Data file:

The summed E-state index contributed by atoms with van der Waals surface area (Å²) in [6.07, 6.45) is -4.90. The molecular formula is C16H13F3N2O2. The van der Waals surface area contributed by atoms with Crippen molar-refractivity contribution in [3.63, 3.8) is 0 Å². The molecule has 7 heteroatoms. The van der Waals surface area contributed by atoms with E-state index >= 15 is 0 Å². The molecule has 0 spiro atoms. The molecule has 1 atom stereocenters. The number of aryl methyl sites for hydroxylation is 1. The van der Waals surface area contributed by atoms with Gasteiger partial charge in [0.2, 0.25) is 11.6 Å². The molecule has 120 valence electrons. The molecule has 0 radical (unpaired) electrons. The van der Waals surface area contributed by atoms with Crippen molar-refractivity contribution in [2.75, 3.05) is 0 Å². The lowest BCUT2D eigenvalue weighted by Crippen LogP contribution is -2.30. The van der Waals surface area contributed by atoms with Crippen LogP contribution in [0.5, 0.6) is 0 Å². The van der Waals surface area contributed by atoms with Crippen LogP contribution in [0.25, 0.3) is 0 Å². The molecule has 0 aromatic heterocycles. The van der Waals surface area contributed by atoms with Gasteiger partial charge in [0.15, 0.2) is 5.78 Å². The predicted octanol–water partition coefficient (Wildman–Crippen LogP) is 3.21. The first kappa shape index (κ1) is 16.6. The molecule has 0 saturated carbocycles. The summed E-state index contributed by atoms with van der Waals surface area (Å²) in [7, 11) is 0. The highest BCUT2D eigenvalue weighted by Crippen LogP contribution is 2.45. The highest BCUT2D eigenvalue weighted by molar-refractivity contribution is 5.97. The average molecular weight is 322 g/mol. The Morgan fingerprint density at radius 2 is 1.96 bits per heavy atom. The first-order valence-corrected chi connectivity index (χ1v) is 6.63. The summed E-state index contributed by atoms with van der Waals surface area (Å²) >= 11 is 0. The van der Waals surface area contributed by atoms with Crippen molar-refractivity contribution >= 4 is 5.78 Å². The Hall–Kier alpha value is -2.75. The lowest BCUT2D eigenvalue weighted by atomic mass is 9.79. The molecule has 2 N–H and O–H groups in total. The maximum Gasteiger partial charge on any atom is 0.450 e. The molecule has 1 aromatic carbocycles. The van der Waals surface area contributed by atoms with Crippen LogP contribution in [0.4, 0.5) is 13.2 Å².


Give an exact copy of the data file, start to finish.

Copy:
The summed E-state index contributed by atoms with van der Waals surface area (Å²) in [6.07, 6.45) is -4.90. The molecular formula is C16H13F3N2O2. The van der Waals surface area contributed by atoms with Crippen molar-refractivity contribution in [3.63, 3.8) is 0 Å². The molecule has 7 heteroatoms. The van der Waals surface area contributed by atoms with E-state index >= 15 is 0 Å². The molecule has 0 spiro atoms. The molecule has 1 atom stereocenters. The number of aryl methyl sites for hydroxylation is 1. The van der Waals surface area contributed by atoms with Gasteiger partial charge in [0.2, 0.25) is 11.6 Å². The molecule has 120 valence electrons. The molecule has 0 radical (unpaired) electrons. The van der Waals surface area contributed by atoms with Crippen molar-refractivity contribution in [2.75, 3.05) is 0 Å². The lowest BCUT2D eigenvalue weighted by Crippen LogP contribution is -2.30. The van der Waals surface area contributed by atoms with Crippen LogP contribution in [0.5, 0.6) is 0 Å². The van der Waals surface area contributed by atoms with Crippen LogP contribution in [0.25, 0.3) is 0 Å². The molecule has 0 aromatic heterocycles. The van der Waals surface area contributed by atoms with Gasteiger partial charge in [0.15, 0.2) is 5.78 Å². The predicted octanol–water partition coefficient (Wildman–Crippen LogP) is 3.21. The first kappa shape index (κ1) is 16.6. The molecule has 0 saturated carbocycles. The summed E-state index contributed by atoms with van der Waals surface area (Å²) in [7, 11) is 0. The highest BCUT2D eigenvalue weighted by Crippen LogP contribution is 2.45. The highest BCUT2D eigenvalue weighted by molar-refractivity contribution is 5.97. The average molecular weight is 322 g/mol. The Morgan fingerprint density at radius 2 is 1.96 bits per heavy atom. The first-order valence-corrected chi connectivity index (χ1v) is 6.63. The summed E-state index contributed by atoms with van der Waals surface area (Å²) >= 11 is 0. The van der Waals surface area contributed by atoms with Crippen molar-refractivity contribution >= 4 is 5.78 Å². The Hall–Kier alpha value is -2.75. The lowest BCUT2D eigenvalue weighted by atomic mass is 9.79. The molecule has 2 N–H and O–H groups in total. The maximum Gasteiger partial charge on any atom is 0.450 e. The molecule has 1 aromatic carbocycles. The van der Waals surface area contributed by atoms with Crippen LogP contribution in [0.4, 0.5) is 13.2 Å².